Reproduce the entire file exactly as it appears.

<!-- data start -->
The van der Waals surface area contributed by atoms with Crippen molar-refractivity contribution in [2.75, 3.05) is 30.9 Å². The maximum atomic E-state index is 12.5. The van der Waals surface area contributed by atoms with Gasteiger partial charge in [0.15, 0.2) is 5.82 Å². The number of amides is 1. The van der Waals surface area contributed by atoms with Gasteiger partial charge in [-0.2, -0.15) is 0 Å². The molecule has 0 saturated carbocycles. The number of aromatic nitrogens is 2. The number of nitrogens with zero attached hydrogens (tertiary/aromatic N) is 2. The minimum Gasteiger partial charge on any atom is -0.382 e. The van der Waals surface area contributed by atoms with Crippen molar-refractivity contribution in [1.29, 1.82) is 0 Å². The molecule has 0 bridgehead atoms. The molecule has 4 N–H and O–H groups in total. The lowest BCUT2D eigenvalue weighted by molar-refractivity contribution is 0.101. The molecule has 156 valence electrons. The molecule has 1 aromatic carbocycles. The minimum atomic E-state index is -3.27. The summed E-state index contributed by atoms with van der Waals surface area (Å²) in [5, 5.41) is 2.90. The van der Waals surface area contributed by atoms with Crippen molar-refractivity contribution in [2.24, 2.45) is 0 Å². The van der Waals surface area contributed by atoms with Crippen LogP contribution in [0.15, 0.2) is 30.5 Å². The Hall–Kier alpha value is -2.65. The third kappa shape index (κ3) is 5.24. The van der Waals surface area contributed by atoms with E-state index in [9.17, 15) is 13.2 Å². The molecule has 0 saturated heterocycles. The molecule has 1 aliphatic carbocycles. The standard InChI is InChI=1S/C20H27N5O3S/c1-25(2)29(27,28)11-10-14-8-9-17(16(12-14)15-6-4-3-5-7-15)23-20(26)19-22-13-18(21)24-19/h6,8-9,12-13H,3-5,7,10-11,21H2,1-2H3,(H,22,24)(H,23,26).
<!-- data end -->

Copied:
The van der Waals surface area contributed by atoms with Crippen molar-refractivity contribution in [2.75, 3.05) is 30.9 Å². The maximum atomic E-state index is 12.5. The van der Waals surface area contributed by atoms with Gasteiger partial charge in [0.15, 0.2) is 5.82 Å². The number of amides is 1. The van der Waals surface area contributed by atoms with Gasteiger partial charge in [-0.2, -0.15) is 0 Å². The molecule has 0 saturated carbocycles. The number of aromatic nitrogens is 2. The number of nitrogens with zero attached hydrogens (tertiary/aromatic N) is 2. The minimum Gasteiger partial charge on any atom is -0.382 e. The van der Waals surface area contributed by atoms with Crippen molar-refractivity contribution in [1.29, 1.82) is 0 Å². The molecule has 0 bridgehead atoms. The molecule has 4 N–H and O–H groups in total. The lowest BCUT2D eigenvalue weighted by molar-refractivity contribution is 0.101. The molecule has 156 valence electrons. The molecule has 1 aromatic carbocycles. The minimum atomic E-state index is -3.27. The summed E-state index contributed by atoms with van der Waals surface area (Å²) in [5, 5.41) is 2.90. The van der Waals surface area contributed by atoms with Crippen molar-refractivity contribution in [2.24, 2.45) is 0 Å². The van der Waals surface area contributed by atoms with Crippen LogP contribution in [0.15, 0.2) is 30.5 Å². The Hall–Kier alpha value is -2.65. The third kappa shape index (κ3) is 5.24. The van der Waals surface area contributed by atoms with E-state index in [9.17, 15) is 13.2 Å². The molecule has 0 saturated heterocycles. The molecule has 1 aliphatic carbocycles. The standard InChI is InChI=1S/C20H27N5O3S/c1-25(2)29(27,28)11-10-14-8-9-17(16(12-14)15-6-4-3-5-7-15)23-20(26)19-22-13-18(21)24-19/h6,8-9,12-13H,3-5,7,10-11,21H2,1-2H3,(H,22,24)(H,23,26).